Gavrielides at the 4th USA National Conference on Restorative Justice, 2013 Toledo, USA
Gavrielides chairing the annual IARS international lecture - Hate Crime and Restorative Justice (UK - 2015)
Race equality in probation Gavrielides consultation (2013 - London)
Episode 6: The 3 levers of power & control - July 2020
Gavrielides, T. (2021). Power, Race & Restoration: The dialogue we Never Had. Abingdon: Routledge.
I have always felt that there was something lingering in the background of all my projects, work and writings. A bigger picture that I could not see. The issue that I would not address. The dialogue that I would not have.
This feeling became gradually stronger, as I learned to observe myself, my actions (or inactions), fears and insecurities. My background in legal studies as well as my day job did not help with this process. In fact, they distracted me from investigating further this lingering feeling. Philosophy and privileged moments of true dialogue with friends and colleagues helped me to start painting the hidden picture...
As brain specialists and cognitive psychologists would claim, we create meanings through a process of visualization of images infused with feelings that lead to connections. The word ‘table’, for instance, creates a visual image of a surface (most often square) standing on four legs. Conversely, when viewing something resembling this image, our brain labels it as ‘table’. Interestingly, online search engines function in a similar way. Try searching for images using the word ‘table’ and you will most likely get thousands of hits resembling the aforementioned description.
Now, try and visualize the word ‘justice’ or even ‘criminal justice’. When applying the test of using search engines, my hits rendered the same images that were in my mind. These were: the balanced scales of justice, the blindfolded Greek Goddess Themis (again holding the balanced scales of justice and a sword), holding hands or a fist.
Reflecting on the findings of this homemade test, I came to realise that most of us visualise justice in this way simply because we view it as a virtue, a value-based notion, a higher purpose and an honourable goal that can give essence to our life paths and sacrifices. My brain did not allow me to visualize justice in the form of prisons, courts, suited white men or ministries and politicians.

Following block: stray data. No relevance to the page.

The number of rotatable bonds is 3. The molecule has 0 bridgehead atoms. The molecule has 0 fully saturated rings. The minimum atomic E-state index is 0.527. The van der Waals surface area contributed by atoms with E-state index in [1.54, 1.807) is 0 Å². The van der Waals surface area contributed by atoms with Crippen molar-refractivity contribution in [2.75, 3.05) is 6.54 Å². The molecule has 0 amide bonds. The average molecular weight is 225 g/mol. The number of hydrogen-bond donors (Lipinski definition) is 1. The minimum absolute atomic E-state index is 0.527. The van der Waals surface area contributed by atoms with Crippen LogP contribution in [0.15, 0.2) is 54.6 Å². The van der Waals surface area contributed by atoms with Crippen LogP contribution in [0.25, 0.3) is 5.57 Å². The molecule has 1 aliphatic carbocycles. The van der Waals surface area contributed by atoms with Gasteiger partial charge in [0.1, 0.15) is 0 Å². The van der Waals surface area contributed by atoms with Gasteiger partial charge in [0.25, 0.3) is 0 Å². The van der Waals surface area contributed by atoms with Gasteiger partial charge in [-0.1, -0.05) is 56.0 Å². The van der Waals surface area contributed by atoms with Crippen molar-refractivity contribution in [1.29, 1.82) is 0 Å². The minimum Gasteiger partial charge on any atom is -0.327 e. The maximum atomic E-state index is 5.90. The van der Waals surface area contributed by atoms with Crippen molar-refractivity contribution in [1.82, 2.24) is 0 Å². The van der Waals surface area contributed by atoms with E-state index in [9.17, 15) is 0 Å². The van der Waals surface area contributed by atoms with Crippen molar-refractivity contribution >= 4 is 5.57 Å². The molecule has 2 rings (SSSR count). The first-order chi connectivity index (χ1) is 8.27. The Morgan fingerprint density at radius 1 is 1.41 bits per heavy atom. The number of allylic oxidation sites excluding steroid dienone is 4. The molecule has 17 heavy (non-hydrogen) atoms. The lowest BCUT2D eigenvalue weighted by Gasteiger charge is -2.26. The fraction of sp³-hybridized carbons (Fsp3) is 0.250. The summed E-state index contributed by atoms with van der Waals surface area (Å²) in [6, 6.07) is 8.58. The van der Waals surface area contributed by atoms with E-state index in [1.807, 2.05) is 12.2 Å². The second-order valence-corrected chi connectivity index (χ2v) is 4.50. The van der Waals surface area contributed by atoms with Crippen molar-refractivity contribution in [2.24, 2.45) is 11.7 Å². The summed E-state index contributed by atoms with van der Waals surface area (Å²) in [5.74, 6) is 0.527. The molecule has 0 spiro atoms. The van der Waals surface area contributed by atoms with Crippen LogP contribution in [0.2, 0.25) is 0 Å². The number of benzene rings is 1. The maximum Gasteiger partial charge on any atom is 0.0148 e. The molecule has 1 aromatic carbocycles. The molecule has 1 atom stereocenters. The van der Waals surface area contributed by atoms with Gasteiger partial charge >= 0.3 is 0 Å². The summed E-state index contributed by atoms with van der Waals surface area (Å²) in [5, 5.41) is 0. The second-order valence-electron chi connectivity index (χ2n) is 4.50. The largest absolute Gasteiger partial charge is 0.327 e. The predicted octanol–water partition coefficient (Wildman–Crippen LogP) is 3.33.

This then led me to believe that our brains deny diminishing justice to an image anything less than a representation of a higher existence. And yet, when an injustice takes place, we ask for prison bars, tall walls, courtrooms and lawyers. Not for this higher existence.
I have now come to believe that this subconscious behaviour is by no coincidence. It is part of the hidden picture, which I could not see for years. It is the result of many decades of conscious planning to achieve what Foucault and many others have called “power and control”. By controlling our sense of justice, expectations are directed and the reality can be manipulated. Without this manipulation, there can be change, and change is a thread to the status quo that leads to power abuse and inequality.
Admittedly, the literature on power, its definitions and different forms, how to develop or diminish it (whether at the inter-personal, inter-community or inter-state level) is rich. And yet, never before have we so silently succumbed to forces of power defining our life purpose, current reality and indeed future. This is a very scary feeling indeed.
But this fear is constructive and honest. It can lead to improvements and change. It is the other kind of fear that I want to expose as dangerous and inconspicuous. As I write this introduction, the world is experiencing unprecedented health and socio-economic impacts, which are compared only to those that followed World War II. We are afraid that we will lose our life, health and independence, income and homes, family and friends. The scale of this unprecedented fear is increased with continuous threats that are brought to our homes, dinner time, private moments and bed time. These may relate to terrorist attacks, financial crises, unemployment, migration and refugee “crises” and viruses. This fear creates dependencies. Dependencies allow control. And control serves the status quo.
I have never believed in conspiracy theories; in fact, my research and legal background made me a rather dull chat friend, as I always ask for evidence. And it is this evidence that I want to present through this book, which aims to paint the hidden picture by starting the dialogue that we’ve never had. We cannot deny what is; we can only learn to observe it, and as we start to awaken, we then seek for tools that will regain the power that we have silently lost through gradual and consensual new forms of slavery. This responsibility is intensified, if we have undertaken a role to serve justice as practitioners, researchers, policy makers or campaigners.